http://www.conferencecalltranscripts.org/proxy/summary/?id=2872321

I can't wait to hear what my share of this wonderful bounty is!!!

Anonymous said...

probably the mid-point of -1 <---> +1

Anonymous said...

far too optimistic
midpoint of -1 and -5 seems more likely
gotta pay for Mikeys salary somehow

Anonymous said...

The impact will definitely be less than the midpoint between -1 and +1. Cost of living is going up - cost of insurance that the company doesn't cover is going up. That means with your increase of $0.00 - you will see a negative overall impact to your financial well-being.

The only thing going UP - is ML's and a few other select individuals's wealth. But, it's not anything new. They all have been sucking money out of CSC for years - and funding it with reductions of work-force and reduction of benfits!

Anonymous said...

54% is nothing. Larry Prior (who runs CSRA) got 115% pay increase.

I asked for an increase of significantly less than 54% this year - and was told there was no way management would entertain that request and my managers wouldn't even approach senior management with the request.

Needless to say, I am no longer employed by CSC (by my own choice) - and am MUCH, MUCH, better off than I was with CSC.

Unknown said...

This blog has been all about CSC bashing. Nothing wrong with that, only, none of its predictions over the months and years came true. CSC is now going to be a $26 Billion entity, so the chances of being gobbled up by anyone in a hurry is far lesser. Yes, there have been very tough 4-5 years of existence, but the choice was between that, and complete shutdown (we were inches away from filing chapter 11 in April 2012). What Mikey has done is painful, but was necessary. Layers and layers of middle management and bureaucracy has been cut down, which has helped speed up conduct of business and decision making. It has helped people move up in the management ladder. Hundreds of positions have been offshored, and while offshore labour if often not a patch on the onshore people they replace, the pressure on day rates and the Indian pureplay competitors breathing down the neck in the services space leaves CSC with little option. Those competitors would get the job done from offshore anyway, using equally substandard resources (or even worse), for a lower price. The clients would be happy, as long as they get a lower daily rate. They probably do not care for the premium service which long standing onshore resources can offer... they would rather do with cheap. CSC has to follow the lead, or get elbowed out of the competition.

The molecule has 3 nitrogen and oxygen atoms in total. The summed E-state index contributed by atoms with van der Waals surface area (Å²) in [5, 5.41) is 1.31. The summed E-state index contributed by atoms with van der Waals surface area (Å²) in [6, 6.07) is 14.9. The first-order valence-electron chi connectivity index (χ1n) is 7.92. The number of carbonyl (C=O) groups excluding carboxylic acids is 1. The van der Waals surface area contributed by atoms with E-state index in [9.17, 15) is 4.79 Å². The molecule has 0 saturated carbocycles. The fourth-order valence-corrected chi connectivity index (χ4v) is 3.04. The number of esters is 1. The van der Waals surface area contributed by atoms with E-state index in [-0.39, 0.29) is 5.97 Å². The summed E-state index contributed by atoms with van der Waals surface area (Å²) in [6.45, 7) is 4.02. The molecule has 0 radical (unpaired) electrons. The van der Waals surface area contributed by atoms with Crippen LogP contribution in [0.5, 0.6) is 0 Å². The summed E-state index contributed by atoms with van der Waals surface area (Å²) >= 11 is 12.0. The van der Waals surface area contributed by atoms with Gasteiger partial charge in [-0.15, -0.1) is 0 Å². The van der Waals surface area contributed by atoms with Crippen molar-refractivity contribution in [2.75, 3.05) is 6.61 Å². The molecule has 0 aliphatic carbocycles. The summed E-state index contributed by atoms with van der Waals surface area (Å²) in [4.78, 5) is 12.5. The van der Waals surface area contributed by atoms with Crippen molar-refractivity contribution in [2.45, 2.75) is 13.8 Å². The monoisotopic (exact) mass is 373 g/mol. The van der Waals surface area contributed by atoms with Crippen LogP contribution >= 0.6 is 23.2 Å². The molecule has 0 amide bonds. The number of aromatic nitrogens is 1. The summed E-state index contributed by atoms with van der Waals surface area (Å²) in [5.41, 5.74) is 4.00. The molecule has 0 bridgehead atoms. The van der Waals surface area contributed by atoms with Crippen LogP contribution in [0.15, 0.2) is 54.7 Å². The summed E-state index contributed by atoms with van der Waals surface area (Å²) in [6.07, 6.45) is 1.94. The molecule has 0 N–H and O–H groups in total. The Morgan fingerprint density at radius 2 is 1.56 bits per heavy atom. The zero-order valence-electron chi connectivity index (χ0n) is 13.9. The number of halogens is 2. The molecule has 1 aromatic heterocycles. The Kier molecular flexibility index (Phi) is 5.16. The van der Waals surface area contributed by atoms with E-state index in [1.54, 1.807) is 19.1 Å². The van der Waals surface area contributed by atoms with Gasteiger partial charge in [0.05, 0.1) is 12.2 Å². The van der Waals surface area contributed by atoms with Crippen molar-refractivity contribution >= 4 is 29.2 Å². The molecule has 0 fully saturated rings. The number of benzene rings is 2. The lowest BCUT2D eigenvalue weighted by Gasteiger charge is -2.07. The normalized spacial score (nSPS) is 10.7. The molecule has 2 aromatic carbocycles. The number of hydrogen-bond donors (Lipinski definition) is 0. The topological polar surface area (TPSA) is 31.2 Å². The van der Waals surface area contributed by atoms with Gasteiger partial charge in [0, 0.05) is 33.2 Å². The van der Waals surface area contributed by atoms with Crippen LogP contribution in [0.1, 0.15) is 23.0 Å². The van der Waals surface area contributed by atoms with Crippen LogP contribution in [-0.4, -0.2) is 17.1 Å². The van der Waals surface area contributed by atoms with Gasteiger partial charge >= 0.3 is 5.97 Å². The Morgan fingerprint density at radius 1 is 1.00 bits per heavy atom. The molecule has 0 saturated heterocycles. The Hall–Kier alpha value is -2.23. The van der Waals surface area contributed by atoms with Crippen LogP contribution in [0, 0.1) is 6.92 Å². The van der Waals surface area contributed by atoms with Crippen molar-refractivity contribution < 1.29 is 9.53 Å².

All in all, tough times. But it is not any different (or maybe so only by a whisker) at other places. Unless you work for blue blooded consultancy shops (PWC/Goldman/Morgan), you will face the same environment, work culture and stress in any IT shop as on date. The times have changed, there is more supply than demand, and IT people can no longer command the premium and throw the tantrums they got used to when the industry was nascent and talent was scarce.

Anonymous said...

Thanks Mike, its been a while since your last post.

Anonymous said...

Actually this blog helped a lot of employees be better informed about what goes on in the company than via C3, official announcements or the water cooler conversations.

Anonymous said...

Price is king. All other contractual elements are second rate. I get that but this has gone way beyond just simply offshoring stuff - the offshoring largely happened under Laughin' anyway (or was that just the UK...)

No, what annoys me is that whilst CSC has been reasonably successful, the money to build a new CSC has been frittered on share buy backs, executive pay rises and big corporate investors. The vast amount of cash which could have been used to create something amazing has just been wrung out and blown.

For all of the amazing Mikey and Paul Show nonsense, its still remarkably clear this is a run off and not a vehicle for the future. Adding HPE to the pile is because Mikey is the "expert" at squeezing oranges.

Actually, no, he actually is the expert at squeezing oranges and are the oranges.

Is it different elsewhere? I'd like to think so but I doubt its any different at any of CSC's competitors, except maybe their orange squeezer isn't as efficient.

This market is heading for oblivion.

Anonymous said...

In my experience it seemed quite simple. The contract was up between CSC and the Client. The client despite having a high quality product, looked for a cheaper option. CSC competed with this and as a result took on low payed inexperienced 'offshore' workers. They let go of the people who had been there for years. Everyone jumped up and down in outrage at poor quality system that was now going to be in place. That's everyone except for those that made the decision to go for a cheaper option. Sure, there is a hit in customer satisfaction and the users moan a bit more. The people who count the cash are happy and that is the way the world works. I left CSC a couple of years ago now. Things are too much different elsewhere. It's the market...I'm happy to say that most of the experienced people that CSC kept on are still there and probably will be for a long time yet. I agree with, "5 July 2016 at 12:36". Cassandra has got it wrong.

Unknown said...

Yes, fully agree with you on the bit about squandering money on share buybacks and stuff. This is pure American corporate greed at work. A British owned and managed business might have behaved differently, given that we still retain a bit of old world values.
CSC will not be the same company again which it was back in the days. The DNA has changed too much. Old timers can either adjust and stay on, or bid their time till a lucrative VR scheme comes along and then quit. But no one is going to get back the CSC of yore, that of peace, quiet, respect,raises, bonuses, training, outings, lunches and everything good.

Anonymous said...

Gobbled up? Has just "merged" cough cough with a competitor... I guess definition of what gobbled up means and who comes out on top. I have no doubt HPE services management will...